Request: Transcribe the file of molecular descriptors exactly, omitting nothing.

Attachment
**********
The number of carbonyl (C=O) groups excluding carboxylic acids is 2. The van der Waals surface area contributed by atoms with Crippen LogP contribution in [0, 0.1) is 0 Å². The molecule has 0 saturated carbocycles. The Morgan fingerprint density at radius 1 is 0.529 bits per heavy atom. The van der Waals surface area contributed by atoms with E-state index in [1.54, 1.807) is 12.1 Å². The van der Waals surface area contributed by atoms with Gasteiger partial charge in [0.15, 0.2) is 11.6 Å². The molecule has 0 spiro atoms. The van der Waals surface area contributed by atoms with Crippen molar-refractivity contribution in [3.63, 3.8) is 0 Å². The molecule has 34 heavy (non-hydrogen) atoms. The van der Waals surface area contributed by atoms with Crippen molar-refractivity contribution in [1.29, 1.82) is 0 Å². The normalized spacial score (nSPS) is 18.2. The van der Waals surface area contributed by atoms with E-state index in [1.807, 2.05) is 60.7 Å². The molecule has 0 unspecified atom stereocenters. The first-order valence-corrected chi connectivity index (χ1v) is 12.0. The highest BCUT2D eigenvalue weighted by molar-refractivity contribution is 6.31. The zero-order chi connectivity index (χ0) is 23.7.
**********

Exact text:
The number of carbonyl (C=O) groups excluding carboxylic acids is 2. The van der Waals surface area contributed by atoms with Crippen LogP contribution in [0, 0.1) is 0 Å². The molecule has 0 saturated carbocycles. The Morgan fingerprint density at radius 1 is 0.529 bits per heavy atom. The van der Waals surface area contributed by atoms with E-state index in [1.54, 1.807) is 12.1 Å². The van der Waals surface area contributed by atoms with Gasteiger partial charge in [0.15, 0.2) is 11.6 Å². The molecule has 0 spiro atoms. The van der Waals surface area contributed by atoms with Crippen molar-refractivity contribution in [3.63, 3.8) is 0 Å². The molecule has 34 heavy (non-hydrogen) atoms. The van der Waals surface area contributed by atoms with Crippen molar-refractivity contribution in [1.29, 1.82) is 0 Å². The normalized spacial score (nSPS) is 18.2. The van der Waals surface area contributed by atoms with E-state index in [1.807, 2.05) is 60.7 Å². The molecule has 0 unspecified atom stereocenters. The first-order valence-corrected chi connectivity index (χ1v) is 12.0. The highest BCUT2D eigenvalue weighted by molar-refractivity contribution is 6.31. The zero-order chi connectivity index (χ0) is 23.7.